South African singer Thandi Klaasen has died at the age of 86 after she was diagnosed with pancreatic cancer recently. News of her death was announced on the Facebook page of her daughter, singer Lorraine Klaasen.
She wrote: “Today is the day my Mom left us. She passed away this morning peacefully. Thank you all for your kind words and prayers.”

Thandi Klaasen was known and celebrated for being a member of the era defining singers who emerged from Sophiatown, a racially mixed cultural and artistic hub where South African jazz took shape from the 1950s, until it was “brought down”, as her song Sophiatown relayed in 1956.

Born in Sophiatown in 1931 to a shoemaker father and a domestic worker mother, Klaasen decided to embark on a career in music after a jazz band visited her school as a child.  By the time she was a teenager, she was performing in churches and other local spots but during this time, she was severely injured when a caustic mix of petroleum and thinners was thrown at her face, causing permanent damage to her facial skin and a 12 month hospital stay.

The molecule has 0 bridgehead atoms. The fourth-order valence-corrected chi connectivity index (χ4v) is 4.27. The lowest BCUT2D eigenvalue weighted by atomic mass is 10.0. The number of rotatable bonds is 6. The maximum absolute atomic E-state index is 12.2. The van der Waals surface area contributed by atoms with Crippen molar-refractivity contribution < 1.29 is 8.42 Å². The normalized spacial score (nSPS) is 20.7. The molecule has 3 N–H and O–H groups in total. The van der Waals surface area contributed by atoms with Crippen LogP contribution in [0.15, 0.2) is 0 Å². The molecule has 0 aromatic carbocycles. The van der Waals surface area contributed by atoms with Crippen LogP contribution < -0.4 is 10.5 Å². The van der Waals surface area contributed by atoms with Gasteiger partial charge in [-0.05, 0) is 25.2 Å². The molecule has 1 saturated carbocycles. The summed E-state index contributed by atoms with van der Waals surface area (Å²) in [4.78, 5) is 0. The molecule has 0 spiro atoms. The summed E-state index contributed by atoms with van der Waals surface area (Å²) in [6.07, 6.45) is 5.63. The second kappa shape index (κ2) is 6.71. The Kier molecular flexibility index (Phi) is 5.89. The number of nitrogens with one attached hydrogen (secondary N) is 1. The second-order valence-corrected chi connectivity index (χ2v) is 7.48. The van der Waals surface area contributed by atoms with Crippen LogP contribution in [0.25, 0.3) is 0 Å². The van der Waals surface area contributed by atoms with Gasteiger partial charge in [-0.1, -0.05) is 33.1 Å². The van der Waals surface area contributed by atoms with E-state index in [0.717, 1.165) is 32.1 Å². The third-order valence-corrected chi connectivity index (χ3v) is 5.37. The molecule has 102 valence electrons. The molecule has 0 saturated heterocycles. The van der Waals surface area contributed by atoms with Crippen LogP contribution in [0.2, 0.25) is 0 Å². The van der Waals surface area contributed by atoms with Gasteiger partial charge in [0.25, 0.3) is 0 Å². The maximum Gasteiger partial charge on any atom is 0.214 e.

Despite the tragedy, the raspy-voiced Klaasen went on to be one of contemporary revered singers with Sophie Mgcina, Dorothy Masuka, Dolly Rathebe and Miriam Makeba, whom she performed with. Klaasen’s career flourished and she travelled to London as a cast member in Todd Matshikiza’s King Kong. She traveled to many countries, gaining a reputation as a jazz singer but also branching out in range to share stages with singers like Roberta Flack and Patti LaBelle.

Klaasen was the recipient of awards both locally and internationally, the most significant being the Presidential Order of the Baobab from President Jacob Zuma in 2006.